One of the ways that curator Adnan Yildiz speaks about his own curatorial practice is in the role of a “blogger.” He recently launched the website for his upcoming project Correct Me If I’m Critical, hosted by the Swedish embassy of Berlin in collaboration with several Berlin spaces and institutions, which will reflect the process of the exhibition with ongoing changes and new posts on related events and issues. Even though the exhibition doesn’t open until September 12, on June 13, “Critical Sunday” – a one-day event at the Nordic Embassies’ Felleshus – represented the project’s launch. This included a solo presentation by Romanian-born artist Daniel Knorr, a lecture by the collective Slavs and Tatars, and discussions on the possible presence of a “Berlin style” (in terms of artist-curator relationships and exhibition-making). The question of definable characteristics of Berlin exhibitions (or a common curatorial “grammar,” as Yildiz calls it) is interesting also in terms of local politics. At the moment, the city of Berlin tries hard to brand itself in a certain way, focusing heavily on its creative potential with the “Be Berlin” campaign. The campaign has been running for about 15 months now, and yet no one is quite sure what “Be Berlin” is supposed to… mean… or exclude? Can you not “Be Berlin”?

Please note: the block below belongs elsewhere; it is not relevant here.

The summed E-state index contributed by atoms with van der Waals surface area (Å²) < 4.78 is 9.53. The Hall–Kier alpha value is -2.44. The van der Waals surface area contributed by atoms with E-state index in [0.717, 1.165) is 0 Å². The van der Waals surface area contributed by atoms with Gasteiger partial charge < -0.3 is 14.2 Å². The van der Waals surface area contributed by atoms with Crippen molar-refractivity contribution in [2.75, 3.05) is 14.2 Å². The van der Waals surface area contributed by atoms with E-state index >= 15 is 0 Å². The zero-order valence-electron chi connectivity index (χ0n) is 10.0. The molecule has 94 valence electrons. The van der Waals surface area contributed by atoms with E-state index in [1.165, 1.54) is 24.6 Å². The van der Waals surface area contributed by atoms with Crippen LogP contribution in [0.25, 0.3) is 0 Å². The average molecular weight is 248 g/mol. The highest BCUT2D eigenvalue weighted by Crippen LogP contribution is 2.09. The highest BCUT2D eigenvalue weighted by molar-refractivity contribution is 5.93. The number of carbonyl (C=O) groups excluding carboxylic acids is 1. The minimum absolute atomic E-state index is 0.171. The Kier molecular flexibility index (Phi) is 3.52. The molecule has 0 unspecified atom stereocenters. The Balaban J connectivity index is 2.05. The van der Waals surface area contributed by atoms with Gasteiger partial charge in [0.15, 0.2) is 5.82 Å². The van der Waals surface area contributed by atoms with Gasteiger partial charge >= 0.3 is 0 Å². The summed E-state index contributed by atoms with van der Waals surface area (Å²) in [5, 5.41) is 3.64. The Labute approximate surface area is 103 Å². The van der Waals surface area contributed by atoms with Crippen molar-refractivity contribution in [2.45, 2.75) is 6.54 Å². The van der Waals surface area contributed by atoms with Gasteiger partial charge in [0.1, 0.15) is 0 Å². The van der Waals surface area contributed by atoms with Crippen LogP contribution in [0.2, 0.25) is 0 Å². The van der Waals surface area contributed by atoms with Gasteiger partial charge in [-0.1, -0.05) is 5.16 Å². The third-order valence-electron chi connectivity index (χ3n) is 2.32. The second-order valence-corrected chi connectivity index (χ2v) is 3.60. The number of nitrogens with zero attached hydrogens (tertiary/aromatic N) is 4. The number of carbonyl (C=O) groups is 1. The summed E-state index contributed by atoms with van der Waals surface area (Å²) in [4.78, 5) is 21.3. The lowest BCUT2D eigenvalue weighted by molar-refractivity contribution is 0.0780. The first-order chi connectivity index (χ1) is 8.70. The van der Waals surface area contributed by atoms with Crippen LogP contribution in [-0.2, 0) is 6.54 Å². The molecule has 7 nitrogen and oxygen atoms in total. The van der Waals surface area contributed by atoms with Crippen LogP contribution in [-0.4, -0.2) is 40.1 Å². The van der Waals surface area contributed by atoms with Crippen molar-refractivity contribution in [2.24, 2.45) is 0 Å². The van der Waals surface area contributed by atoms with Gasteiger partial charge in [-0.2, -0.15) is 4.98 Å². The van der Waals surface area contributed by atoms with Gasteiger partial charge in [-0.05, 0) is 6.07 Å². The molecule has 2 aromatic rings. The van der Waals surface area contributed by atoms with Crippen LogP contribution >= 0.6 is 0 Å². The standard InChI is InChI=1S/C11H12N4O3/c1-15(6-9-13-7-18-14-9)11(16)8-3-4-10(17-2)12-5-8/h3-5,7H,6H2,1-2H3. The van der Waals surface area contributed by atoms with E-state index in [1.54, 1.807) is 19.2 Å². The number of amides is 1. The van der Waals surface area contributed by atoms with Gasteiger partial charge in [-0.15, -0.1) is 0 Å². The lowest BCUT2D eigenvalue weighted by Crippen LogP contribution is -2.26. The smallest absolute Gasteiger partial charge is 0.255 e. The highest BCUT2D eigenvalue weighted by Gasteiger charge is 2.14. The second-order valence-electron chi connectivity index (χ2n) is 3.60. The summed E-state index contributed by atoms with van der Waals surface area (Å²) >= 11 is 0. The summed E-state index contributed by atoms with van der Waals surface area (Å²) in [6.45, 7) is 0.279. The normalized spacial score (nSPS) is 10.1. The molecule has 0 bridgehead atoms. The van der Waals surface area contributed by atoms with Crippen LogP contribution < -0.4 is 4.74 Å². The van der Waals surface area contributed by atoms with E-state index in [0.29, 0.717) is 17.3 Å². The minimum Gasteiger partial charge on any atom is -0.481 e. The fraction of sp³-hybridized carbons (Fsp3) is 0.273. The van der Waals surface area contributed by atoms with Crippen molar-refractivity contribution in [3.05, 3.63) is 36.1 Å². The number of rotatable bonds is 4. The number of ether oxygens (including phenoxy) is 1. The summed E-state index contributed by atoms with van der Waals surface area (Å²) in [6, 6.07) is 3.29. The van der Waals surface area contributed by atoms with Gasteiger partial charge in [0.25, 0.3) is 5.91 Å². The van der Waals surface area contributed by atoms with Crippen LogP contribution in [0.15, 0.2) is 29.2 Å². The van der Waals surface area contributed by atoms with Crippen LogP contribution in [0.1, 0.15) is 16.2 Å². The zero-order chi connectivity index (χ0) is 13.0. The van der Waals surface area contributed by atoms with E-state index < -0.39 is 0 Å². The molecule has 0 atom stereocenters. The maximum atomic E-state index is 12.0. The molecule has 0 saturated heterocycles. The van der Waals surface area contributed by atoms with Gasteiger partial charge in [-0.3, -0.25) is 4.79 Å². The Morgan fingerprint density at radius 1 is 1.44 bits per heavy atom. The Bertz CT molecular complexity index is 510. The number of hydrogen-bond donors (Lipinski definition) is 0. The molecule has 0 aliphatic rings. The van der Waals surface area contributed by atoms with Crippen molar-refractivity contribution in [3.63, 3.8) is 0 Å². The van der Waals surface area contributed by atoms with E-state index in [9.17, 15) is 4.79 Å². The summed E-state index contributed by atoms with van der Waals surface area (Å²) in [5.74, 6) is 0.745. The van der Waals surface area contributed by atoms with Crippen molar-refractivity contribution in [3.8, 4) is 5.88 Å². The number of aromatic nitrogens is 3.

But back to exhibition-making. In his talk, “Summertime” (no relation to the hit single as far as I know), which took place on July 28 at Galerie Opdahl, Yildiz spoke about his ideas behind planning an exhibition with “critical” artists, and what that can entail. While the type of artistic criticality he is hinting at certainly has serious undertones — for example in terms of social critique — Yildiz also uses the word fully aware of its alternative meanings (such as a “critical” alcohol level after a party or a “critical” deadline in planning the exhibition). And so Correct Me If I’m Critical, whilst not being ironic about the issues it touches upon, also becomes a play on words that does not take itself too(ooo) seriously and leaves room for alternate interpretations.